Moreover, in the Parliament, I will work to ensure that there will be no upload filter obligation through the back door and no incentives for unjustified deletion of content. This would threaten the freedom of expression that we have to defend.
With regard to the DMA, new competition rules are important but must not lead to hidden protectionism. The EU will not become a digital player by cutting itself off from the USA but by creating its own framework for innovation through fair competition. We need to work together with the Biden administration for fair standards in global digital policy.
Being smart about AI
When it comes to the legal framework for Artificial Intelligence, we face very similar debates and challenges. Many lawmakers and governments are still not fully grasping the potential AI have to change our lives. Especially as, Artificial Intelligence is not only a technology of the future. It already covers a wide range of applications and uses – from algorithms that suggest products or music according to our taste to cancer diagnostics or the development of vaccines and drugs. I am convinced that innovation through AI will be a driver for positive change for the benefit of our whole society as well as for our European economy.
Nevertheless, we also need safeguards against some uses of AI, which are not in line with core liberal values. We have to avoid discrimination through AI applications such as mass surveillance or social scoring systems of human beings. I strongly oppose the use of facial recognition technologies by authorities in public spaces as I consider it a serious breach of citizen’s fundamental rights.
Looking at the opportunities for innovation through AI, we need to make sure to enable innovators instead of hampering new ideas through burdensome regulation. The future European legislative framework needs to be technologically open and define very clear rules, avoiding unnecessary red tape.
Additionally, a high level of consumer protection needs to be ensured, no matter if consumers use an AI-enabled or a “classical” product. For some sectors, we will need to differentiate between different risk levels of AI applications or uses.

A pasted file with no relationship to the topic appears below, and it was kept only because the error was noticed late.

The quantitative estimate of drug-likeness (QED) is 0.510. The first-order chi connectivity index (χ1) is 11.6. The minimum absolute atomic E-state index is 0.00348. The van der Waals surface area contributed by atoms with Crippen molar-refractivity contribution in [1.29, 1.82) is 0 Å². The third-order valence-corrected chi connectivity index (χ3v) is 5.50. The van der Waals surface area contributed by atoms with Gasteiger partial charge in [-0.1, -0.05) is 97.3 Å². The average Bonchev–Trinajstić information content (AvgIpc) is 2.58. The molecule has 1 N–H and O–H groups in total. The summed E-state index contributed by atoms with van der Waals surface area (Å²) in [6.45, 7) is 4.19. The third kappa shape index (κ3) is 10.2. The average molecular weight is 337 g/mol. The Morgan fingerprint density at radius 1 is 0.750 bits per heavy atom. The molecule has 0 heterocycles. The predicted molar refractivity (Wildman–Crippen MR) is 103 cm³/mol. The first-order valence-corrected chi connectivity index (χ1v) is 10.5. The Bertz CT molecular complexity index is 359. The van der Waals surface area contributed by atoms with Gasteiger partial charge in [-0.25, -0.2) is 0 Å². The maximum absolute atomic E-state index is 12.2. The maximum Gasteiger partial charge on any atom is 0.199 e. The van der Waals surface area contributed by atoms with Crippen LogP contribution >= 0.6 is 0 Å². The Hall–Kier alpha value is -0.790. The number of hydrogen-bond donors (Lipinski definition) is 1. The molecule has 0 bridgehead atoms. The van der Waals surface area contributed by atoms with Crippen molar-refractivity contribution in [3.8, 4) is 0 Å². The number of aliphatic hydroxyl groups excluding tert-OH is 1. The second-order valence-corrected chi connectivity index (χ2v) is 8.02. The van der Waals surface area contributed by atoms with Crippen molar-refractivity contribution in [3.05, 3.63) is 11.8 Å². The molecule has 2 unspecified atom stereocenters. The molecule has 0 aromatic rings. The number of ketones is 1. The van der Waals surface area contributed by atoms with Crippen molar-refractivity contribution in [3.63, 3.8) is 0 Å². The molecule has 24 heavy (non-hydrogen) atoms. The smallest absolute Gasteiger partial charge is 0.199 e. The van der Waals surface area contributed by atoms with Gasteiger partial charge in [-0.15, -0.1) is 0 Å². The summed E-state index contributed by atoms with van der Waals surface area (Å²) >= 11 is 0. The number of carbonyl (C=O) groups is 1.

We need to assess whether our current legislation in the different sectors is fit for the digital age. Where it is not, we need to adapt it to new technologies like AI, robotics or the Internet of Things. In general, the EU’s legal framework already protects fundamental and consumer rights on a high level. But we need to ensure that it also covers new technologies. This is going to be a big task for the European co-legislators in the coming months and years.
ELF platform for digital dialogue
As mentioned initially, 2021 is going to be a crucial year for the legislative processes for all of these milestones of digital policy in Europe. The DSA, the DMA and the legal framework for Artificial Intelligence must form an innovation-friendly and legally certain framework to unleash the digital potential of our continent and to protect the fundamental rights of our citizens.
I am therefore looking forward to the highly topical new ELF blogpost series on technological change and to the valuable contributions by policymakers, experts and academics. Because taking the right decisions for the future of a digital Europe is a common task. It requires dialogue between all affected stakeholders and listening to different perspectives.
Svenja Hahn: The 31 year old German is a member of the European Parliament since 2019 and is a member of the Free Democratic Party, which is part of the Renew Europe Group and the ALDE Party. She serves as a member in the Committee on the Internal Market and Consumer Protection (IMCO) and the Special Committee on Artificial Intelligence in a Digital Age (AIDA) with a focus on legislation on digital and AI. As Vice President of ELF, she is the patron of this blog series.
Published by the European Liberal Forum. The opinions expressed in this publication are those of the author(s) and do not necessarily represent those of the European Liberal Forum.